Jack Rollins

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Scoop Review


Weak
Maybe it was just too soon. Maybe after coming back so strongly with last year's bracing morality thriller Match Point, Woody Allen should have taken a year or so off. Caught up on his reading, taken care of the garden, whatever. But, being the manically productive filmmaker that he is, he had to follow up his best film in years almost immediately after with another one, Scoop, featuring his newest favorite leading lady Scarlett Johansson (we are many years removed from the Mia Farrow and Diane Keaton phases), and a 180-degree turn in mood. No icy tension or investigations of ethical behavior this time, just hijinks and one-liners -- though for the second time in a row, the most famously New York-centric filmmaker sets the action in London. As Allen's character in Scoop notes, the restaurants are great, and the theater's better.

Taking a page from his last truly funny frivolous comedy, Manhattan Murder Mystery, Allen puts a pair of fairly clueless but nosy characters in the middle of a murder mystery and hopes that their bickering will carry the day. It almost does. Johansson is a long way from her previous Allen role as a soulless social-climber, playing this time American journalism student Sondra Pransky, who's so awkward and out of her element that, in order to get a story, she sleeps with a famous actor, and then forgets to get the interview. Johansson's better at playing daffy than one might expect, and unlike films like The Devil Wears Prada -- where a bad sweater and bangs are supposed to make Anne Hathaway some sort of hideous ogre -- this one doesn't pretend that she's unattractive behind the big glasses and careless hair.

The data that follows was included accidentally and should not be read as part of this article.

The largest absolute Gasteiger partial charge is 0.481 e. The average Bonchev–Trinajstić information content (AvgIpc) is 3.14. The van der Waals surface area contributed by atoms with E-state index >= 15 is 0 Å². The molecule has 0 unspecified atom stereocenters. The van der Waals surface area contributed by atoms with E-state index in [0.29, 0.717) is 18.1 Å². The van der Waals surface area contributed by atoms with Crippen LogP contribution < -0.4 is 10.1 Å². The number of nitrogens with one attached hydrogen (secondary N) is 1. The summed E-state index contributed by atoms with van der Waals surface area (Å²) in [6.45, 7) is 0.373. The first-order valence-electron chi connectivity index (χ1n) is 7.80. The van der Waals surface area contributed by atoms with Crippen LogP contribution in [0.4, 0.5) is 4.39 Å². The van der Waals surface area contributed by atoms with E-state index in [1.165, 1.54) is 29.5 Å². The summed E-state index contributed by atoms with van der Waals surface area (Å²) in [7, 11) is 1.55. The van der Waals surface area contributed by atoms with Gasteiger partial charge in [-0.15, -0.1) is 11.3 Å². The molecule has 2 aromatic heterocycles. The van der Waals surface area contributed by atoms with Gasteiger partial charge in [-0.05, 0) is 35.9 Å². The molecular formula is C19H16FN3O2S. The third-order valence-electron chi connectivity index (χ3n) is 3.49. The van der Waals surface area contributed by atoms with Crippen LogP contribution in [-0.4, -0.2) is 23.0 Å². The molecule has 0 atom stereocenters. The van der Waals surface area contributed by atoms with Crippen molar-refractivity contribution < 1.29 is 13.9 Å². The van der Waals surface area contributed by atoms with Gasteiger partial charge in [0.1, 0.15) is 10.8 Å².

Continue reading: Scoop Review

Scoop Review


Weak
Maybe it was just too soon. Maybe after coming back so strongly with last year's bracing morality thriller Match Point, Woody Allen should have taken a year or so off. Caught up on his reading, taken care of the garden, whatever. But, being the manically productive filmmaker that he is, he had to follow up his best film in years almost immediately after with another one, Scoop, featuring his newest favorite leading lady Scarlett Johansson (we are many years removed from the Mia Farrow and Diane Keaton phases), and a 180-degree turn in mood. No icy tension or investigations of ethical behavior this time, just hijinks and one-liners -- though for the second time in a row, the most famously New York-centric filmmaker sets the action in London. As Allen's character in Scoop notes, the restaurants are great, and the theater's better.

Taking a page from his last truly funny frivolous comedy, Manhattan Murder Mystery, Allen puts a pair of fairly clueless but nosy characters in the middle of a murder mystery and hopes that their bickering will carry the day. It almost does. Johansson is a long way from her previous Allen role as a soulless social-climber, playing this time American journalism student Sondra Pransky, who's so awkward and out of her element that, in order to get a story, she sleeps with a famous actor, and then forgets to get the interview. Johansson's better at playing daffy than one might expect, and unlike films like The Devil Wears Prada -- where a bad sweater and bangs are supposed to make Anne Hathaway some sort of hideous ogre -- this one doesn't pretend that she's unattractive behind the big glasses and careless hair.

Continue reading: Scoop Review

Annie Hall Review


Essential
The Woodman's finest hour, in this bittersweet love story between a die-hard New Yorker and a midwestern ditz, about what it really takes to make a relationship (or two or three) work. Woody Allen is at his best as an actor, and Diane Keaton has never had a better role. What makes Annie Hall so much fun, though, is the cameos -- from Paul Simon to Jeff Goldblum's one liner (On the phone: "I forgot my mantra!"), it's a complete send-up of the 70s. Best is Christopher Walken as Annie's psychotic brother.

Continue reading: Annie Hall Review

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